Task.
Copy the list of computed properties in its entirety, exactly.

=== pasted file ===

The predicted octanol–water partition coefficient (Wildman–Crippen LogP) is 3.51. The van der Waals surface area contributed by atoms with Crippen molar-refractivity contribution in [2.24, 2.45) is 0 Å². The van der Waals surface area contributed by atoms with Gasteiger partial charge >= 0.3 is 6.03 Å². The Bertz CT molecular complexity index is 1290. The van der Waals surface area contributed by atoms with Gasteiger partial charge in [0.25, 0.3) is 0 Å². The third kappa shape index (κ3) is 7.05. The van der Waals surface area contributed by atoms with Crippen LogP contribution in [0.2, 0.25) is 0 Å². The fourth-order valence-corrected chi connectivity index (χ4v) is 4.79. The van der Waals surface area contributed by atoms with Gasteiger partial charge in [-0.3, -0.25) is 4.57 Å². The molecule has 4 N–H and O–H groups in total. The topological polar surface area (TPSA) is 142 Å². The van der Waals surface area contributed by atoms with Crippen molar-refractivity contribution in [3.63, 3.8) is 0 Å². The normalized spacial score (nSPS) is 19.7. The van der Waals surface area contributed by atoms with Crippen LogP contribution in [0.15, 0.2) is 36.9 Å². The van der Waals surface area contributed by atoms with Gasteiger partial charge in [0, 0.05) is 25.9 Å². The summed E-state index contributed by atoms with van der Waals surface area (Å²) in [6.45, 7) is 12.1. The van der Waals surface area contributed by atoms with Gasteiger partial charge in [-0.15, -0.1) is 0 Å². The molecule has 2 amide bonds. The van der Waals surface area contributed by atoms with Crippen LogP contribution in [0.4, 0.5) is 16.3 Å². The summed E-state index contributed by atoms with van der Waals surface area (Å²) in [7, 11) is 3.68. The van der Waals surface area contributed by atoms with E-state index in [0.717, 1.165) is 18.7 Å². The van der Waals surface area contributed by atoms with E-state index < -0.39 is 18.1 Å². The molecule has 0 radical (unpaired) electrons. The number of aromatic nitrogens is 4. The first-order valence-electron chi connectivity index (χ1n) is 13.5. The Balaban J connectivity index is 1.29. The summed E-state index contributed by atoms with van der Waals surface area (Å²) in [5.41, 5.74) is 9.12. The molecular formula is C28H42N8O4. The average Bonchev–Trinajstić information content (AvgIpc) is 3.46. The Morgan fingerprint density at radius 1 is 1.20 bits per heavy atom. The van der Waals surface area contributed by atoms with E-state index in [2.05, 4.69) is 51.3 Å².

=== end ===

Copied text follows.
The predicted octanol–water partition coefficient (Wildman–Crippen LogP) is 3.51. The van der Waals surface area contributed by atoms with Crippen molar-refractivity contribution in [2.24, 2.45) is 0 Å². The van der Waals surface area contributed by atoms with Gasteiger partial charge >= 0.3 is 6.03 Å². The Bertz CT molecular complexity index is 1290. The van der Waals surface area contributed by atoms with Gasteiger partial charge in [0.25, 0.3) is 0 Å². The third kappa shape index (κ3) is 7.05. The van der Waals surface area contributed by atoms with Crippen LogP contribution in [0.2, 0.25) is 0 Å². The fourth-order valence-corrected chi connectivity index (χ4v) is 4.79. The van der Waals surface area contributed by atoms with Gasteiger partial charge in [-0.3, -0.25) is 4.57 Å². The molecule has 4 N–H and O–H groups in total. The topological polar surface area (TPSA) is 142 Å². The van der Waals surface area contributed by atoms with Crippen molar-refractivity contribution in [3.63, 3.8) is 0 Å². The normalized spacial score (nSPS) is 19.7. The van der Waals surface area contributed by atoms with Crippen LogP contribution in [0.15, 0.2) is 36.9 Å². The van der Waals surface area contributed by atoms with Gasteiger partial charge in [0, 0.05) is 25.9 Å². The summed E-state index contributed by atoms with van der Waals surface area (Å²) in [6.45, 7) is 12.1. The van der Waals surface area contributed by atoms with Gasteiger partial charge in [-0.15, -0.1) is 0 Å². The molecule has 2 amide bonds. The van der Waals surface area contributed by atoms with Crippen LogP contribution in [0.4, 0.5) is 16.3 Å². The summed E-state index contributed by atoms with van der Waals surface area (Å²) in [7, 11) is 3.68. The van der Waals surface area contributed by atoms with E-state index in [0.717, 1.165) is 18.7 Å². The van der Waals surface area contributed by atoms with E-state index < -0.39 is 18.1 Å². The molecule has 0 radical (unpaired) electrons. The number of aromatic nitrogens is 4. The first-order valence-electron chi connectivity index (χ1n) is 13.5. The Balaban J connectivity index is 1.29. The summed E-state index contributed by atoms with van der Waals surface area (Å²) in [5.41, 5.74) is 9.12. The molecular formula is C28H42N8O4. The average Bonchev–Trinajstić information content (AvgIpc) is 3.46. The Morgan fingerprint density at radius 1 is 1.20 bits per heavy atom. The van der Waals surface area contributed by atoms with E-state index in [2.05, 4.69) is 51.3 Å².